Proposed actions should highlight the multiple benefits from renovation for different vulnerable target groups, such as improved health, comfort, air quality, better social inclusion etc. The actions should also take into account Life Cycle Assessment (LCA) approaches, in order to minimise carbon emissions.

The proposed actions should build on existing initiatives and involve local authorities and intermediaries such as tenants/homeowners/landlord/housing associations, social and societal actors, or renewable energy communities or citizen energy communities, as relevant.

The Commission considers that proposals requesting a contribution from the EU of up to EUR 1.75 million would allow the specific objectives to be addressed appropriately. Nonetheless, this does not preclude submission and selection of proposals requesting other amounts.

Expected Impact:

Impacts under this topic are expected to be demonstrated for energy poor households specifically.

  • Number of buildings renovated
  • Demonstration of the effectiveness and replicability of the proposed solutions among energy poor households
  • Number of roadmaps created
  • Number of energy poor consumers impacted
  • Multiple benefits, such as improved mental and physical health, comfort and indoor environment, better indoor air quality, improved social inclusion, reduced public health expenditure
  • Primary energy savings/renewable energy generation triggered by the project (in GWh/year).
  • Investments in sustainable energy triggered by the project (cumulative, in million Euro)
  • Indicators for measuring energy poverty
Link Link to Call
Thematic Focus Energy Efficiency & Renewable Energy, Green Technologies & Green Deal, Climate, Climate Change, Environment & Biodiversity, Circular Economy, Sustainability, Natural Resources, Clustering, Development Cooperation, Economic Cooperation, Capacity Building, Cooperation Networks, Institutional Cooperation
Funding area EU Member States
Overseas Countries and Territories (OCTs)
Albania / Shqipëria
Iceland / Ísland
Israel / ישראל / إسرائيل
Turkey / Türkiye
Ukraine / Україна Oukraïna
Origin of Applicant EU Member States
Overseas Countries and Territories (OCTs)
Albania / Shqipëria
Iceland / Ísland
Israel / ישראל / إسرائيل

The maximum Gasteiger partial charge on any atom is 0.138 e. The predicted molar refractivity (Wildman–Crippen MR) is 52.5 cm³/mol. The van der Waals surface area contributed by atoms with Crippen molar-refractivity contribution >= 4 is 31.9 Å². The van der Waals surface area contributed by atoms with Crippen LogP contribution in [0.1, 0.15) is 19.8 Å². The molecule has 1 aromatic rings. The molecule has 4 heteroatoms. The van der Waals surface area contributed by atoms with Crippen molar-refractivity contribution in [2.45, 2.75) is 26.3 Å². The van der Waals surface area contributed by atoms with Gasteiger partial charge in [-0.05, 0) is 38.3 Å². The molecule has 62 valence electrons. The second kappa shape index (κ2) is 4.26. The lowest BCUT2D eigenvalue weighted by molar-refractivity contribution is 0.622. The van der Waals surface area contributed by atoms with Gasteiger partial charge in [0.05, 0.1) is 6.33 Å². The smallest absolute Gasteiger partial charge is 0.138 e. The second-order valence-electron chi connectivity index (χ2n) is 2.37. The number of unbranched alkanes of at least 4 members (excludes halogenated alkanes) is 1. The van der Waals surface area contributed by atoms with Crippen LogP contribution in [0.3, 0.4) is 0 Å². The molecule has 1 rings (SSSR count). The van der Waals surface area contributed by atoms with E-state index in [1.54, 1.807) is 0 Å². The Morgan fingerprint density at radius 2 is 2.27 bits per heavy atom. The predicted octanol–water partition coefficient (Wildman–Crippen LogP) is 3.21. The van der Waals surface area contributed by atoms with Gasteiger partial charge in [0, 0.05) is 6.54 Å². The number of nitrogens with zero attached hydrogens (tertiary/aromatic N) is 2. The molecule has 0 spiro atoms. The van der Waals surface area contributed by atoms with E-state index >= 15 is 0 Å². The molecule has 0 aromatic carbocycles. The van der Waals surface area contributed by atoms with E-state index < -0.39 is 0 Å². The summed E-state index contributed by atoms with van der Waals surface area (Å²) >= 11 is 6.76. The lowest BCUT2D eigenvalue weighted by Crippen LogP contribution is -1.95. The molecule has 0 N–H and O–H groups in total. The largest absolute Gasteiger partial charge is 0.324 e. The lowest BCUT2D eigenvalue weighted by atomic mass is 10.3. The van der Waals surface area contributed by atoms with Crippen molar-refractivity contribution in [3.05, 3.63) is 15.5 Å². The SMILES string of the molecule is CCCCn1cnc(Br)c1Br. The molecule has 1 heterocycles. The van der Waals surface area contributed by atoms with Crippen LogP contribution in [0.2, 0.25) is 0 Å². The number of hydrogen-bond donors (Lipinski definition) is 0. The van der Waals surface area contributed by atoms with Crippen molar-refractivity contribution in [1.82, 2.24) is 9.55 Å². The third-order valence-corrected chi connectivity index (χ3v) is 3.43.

Turkey / Türkiye
Ukraine / Україна Oukraïna
Eligible applicants Federal State / Region / City / Municipality / Local Authority, Research Institution, Lobby Group / Professional Association / Trade Union, International Organization, Small and Medium Sized Enterprises, SMEs (between 10 and 249 employees), Education and Training Centres, Microenterprises (fewer than 10 employees), NGO / NPO, Public Services, Other, National Government, Start Up Company, University, Enterprise (more than 250 employees or not defined), Association
Applicant details

In order to be eligible, the applicants (beneficiaries and affiliated entities) must:

  • be legal entities (public or private bodies)
  • be established in one of the eligible countries, i.e.:
    • EU Member States (including overseas countries and territories (OCTs))
    • non-EU countries:
      • listed EEA countries and countries associated to the LIFE Programme (participating countries) or countries which are in ongoing negotiations for an association agreement and where the agreement enters into force before grant signature
  • the coordinator must be established in an eligible country
Project Partner Yes
Project Partner Details

Proposals must be submitted by at least 3 applicants (beneficiaries; not affiliated entities) from 3 different eligible countries.

Entities from other countries are exceptionally eligible, if the granting authority considers their participation essential for the implementation of the action (see work programme).

Natural persons are NOT eligible (with the exception of self-employed persons, i.e. sole traders, where the company does not have legal personality separate from that of the natural person).